The machine will show the error message “Ground too fine adjust mill” when it senses it is struggling to push the water through the coffee system. In most cases, you will come to a point that drawing water will not clear the error but only reset it for another failed attempt at making espresso.
Can’t clear this message or it is happening more frequently now?
Let me help you understand what is happening when this appears, and what steps and repairs you can take to resolve the error. First, you can check out the video we made on this very problem below:
If you dont want to warch the video, you can continue to read through the article to solve your issue.
To fix this error, you adjust your grind courser and “Insert Water Spout and Press OK” to draw water through the system, putting water through the system resets this error.
Here is why this error shows itself. Your Delonghi machine measures the water going through the system with a flowmeter.
When the Flowmeter or Turbine senses the water isn’t flowing or is struggling to move through the system your machine goes into error. “Ground too fine adjust mill”.
There are a lot of components that can be blocked or can fail that affect the water flow through the system. Before we start on diagnostic and servicing parts the very first action you need to take is to descale your machine.
This is important, you should be descaling your machine no longer than every 3 months intervals and more frequently in hard water areas. It can be costly to ignore the descale light.
Think of it as an oil change for your machine, and if you ignore this it will likely require parts to be replaced. So, avoid some extra cost in parts and service and descale your machine, it needs to be done.
The proper Delonghi Descale can be found cheap on Amazon, and here’s our own tutorial for how to properly descale your machine. Use the brand descale as it offers the best result for your machine, and absolutely DO NOT use vinegar.
After a good descale, next up is to try to figure out specifically why the error is happening. Delonghi has several components that can be the cause of this error:
There are a few more parts to the water system that we won’t talk about as they won’t cause this error, such as Steamer, Solenoid valve/Steam valve, and the coupling that connects the milk carafe option.
Now that we have that out of the way we can move on to the good stuff. In all my experience this error is usually a result of neglecting the service of your machine. Here are possible causes in order of the flow of water.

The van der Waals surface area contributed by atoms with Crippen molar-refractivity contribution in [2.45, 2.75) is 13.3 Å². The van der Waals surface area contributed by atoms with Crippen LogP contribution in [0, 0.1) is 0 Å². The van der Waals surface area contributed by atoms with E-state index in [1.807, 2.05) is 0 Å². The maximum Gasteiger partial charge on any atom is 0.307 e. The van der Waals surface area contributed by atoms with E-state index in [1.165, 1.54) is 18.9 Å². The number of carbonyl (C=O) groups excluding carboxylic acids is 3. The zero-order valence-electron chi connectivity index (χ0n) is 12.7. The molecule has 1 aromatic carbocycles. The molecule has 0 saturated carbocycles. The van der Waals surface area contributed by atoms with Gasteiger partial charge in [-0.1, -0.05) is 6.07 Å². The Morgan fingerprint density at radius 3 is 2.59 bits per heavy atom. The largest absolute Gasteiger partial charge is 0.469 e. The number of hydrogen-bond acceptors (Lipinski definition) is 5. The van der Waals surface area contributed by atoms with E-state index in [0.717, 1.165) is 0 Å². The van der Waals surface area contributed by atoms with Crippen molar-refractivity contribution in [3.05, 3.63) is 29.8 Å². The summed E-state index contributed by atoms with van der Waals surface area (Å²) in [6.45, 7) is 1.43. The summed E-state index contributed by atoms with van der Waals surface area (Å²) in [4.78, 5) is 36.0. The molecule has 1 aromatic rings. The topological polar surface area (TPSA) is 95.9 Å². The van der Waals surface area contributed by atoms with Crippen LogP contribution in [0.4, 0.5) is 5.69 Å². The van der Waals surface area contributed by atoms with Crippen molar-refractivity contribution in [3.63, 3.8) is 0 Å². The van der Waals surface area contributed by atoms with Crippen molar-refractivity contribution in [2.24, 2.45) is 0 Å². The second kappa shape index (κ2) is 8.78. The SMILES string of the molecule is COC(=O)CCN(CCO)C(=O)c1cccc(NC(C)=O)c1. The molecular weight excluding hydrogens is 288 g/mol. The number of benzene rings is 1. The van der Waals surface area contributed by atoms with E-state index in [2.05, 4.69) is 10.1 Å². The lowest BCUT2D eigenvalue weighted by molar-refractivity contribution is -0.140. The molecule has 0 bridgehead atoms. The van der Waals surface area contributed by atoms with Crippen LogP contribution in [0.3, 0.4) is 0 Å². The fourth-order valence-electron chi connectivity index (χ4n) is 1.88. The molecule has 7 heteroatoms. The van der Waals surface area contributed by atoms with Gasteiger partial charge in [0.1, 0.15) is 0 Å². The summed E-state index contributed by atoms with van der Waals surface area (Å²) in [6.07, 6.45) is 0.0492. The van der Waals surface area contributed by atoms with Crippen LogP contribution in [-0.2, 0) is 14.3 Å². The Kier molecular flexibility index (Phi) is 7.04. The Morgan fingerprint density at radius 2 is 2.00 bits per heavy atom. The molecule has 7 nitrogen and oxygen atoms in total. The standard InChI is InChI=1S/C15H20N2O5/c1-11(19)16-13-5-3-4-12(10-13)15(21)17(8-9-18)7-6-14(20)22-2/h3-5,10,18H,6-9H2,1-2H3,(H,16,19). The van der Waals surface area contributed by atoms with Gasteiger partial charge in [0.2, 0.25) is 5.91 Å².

A lot of the information on the web will lead you to believe the Turbine / Flowmeter as the issue Link Part 5213225251 But I need to tell you It has been very rare that this part has failed.
Important – please read on.
The job of the Turbine is to measure the flow of water going through the system, what happens is the turbine does its job properly but if you have a blockage somewhere else in the water system the Turbine reports to the machine there isn’t sufficient water flow. The turbine didn’t fail, it has done its job, what it was designed to do.
There have been very few reasons the turbine will fail, these are the main two I see.
This small filter is designed to catch large debris/coffee ground that could possibly work its way into the water system. It isn’t the common cause of the famous “ground too fine adjust mill”, but it can and has happened. Here’s a replacement filter on Amazon if you need to replace it.
Next in the system will be the pump. There is a quick way I check to see if the pump is functioning properly. With the panels of the machine removed, I will take the hose off the water outside of the pump and turn the machine on to see if water starts to flow. Be ready to turn the machine off as you only want to see the pump is functional. The water will not be hot as it hasn’t reached the Generator to heat it up at this point. If you get flow this is good news, we can move on to the next part to inspect.
There is usually a date on the pump and if you are getting on to 8+ years old it can be a good idea to replace it. The pump is inexpensive and very easy to replace.
I have seen pumps last 3 years to 13+ years with a well-cared-for machine.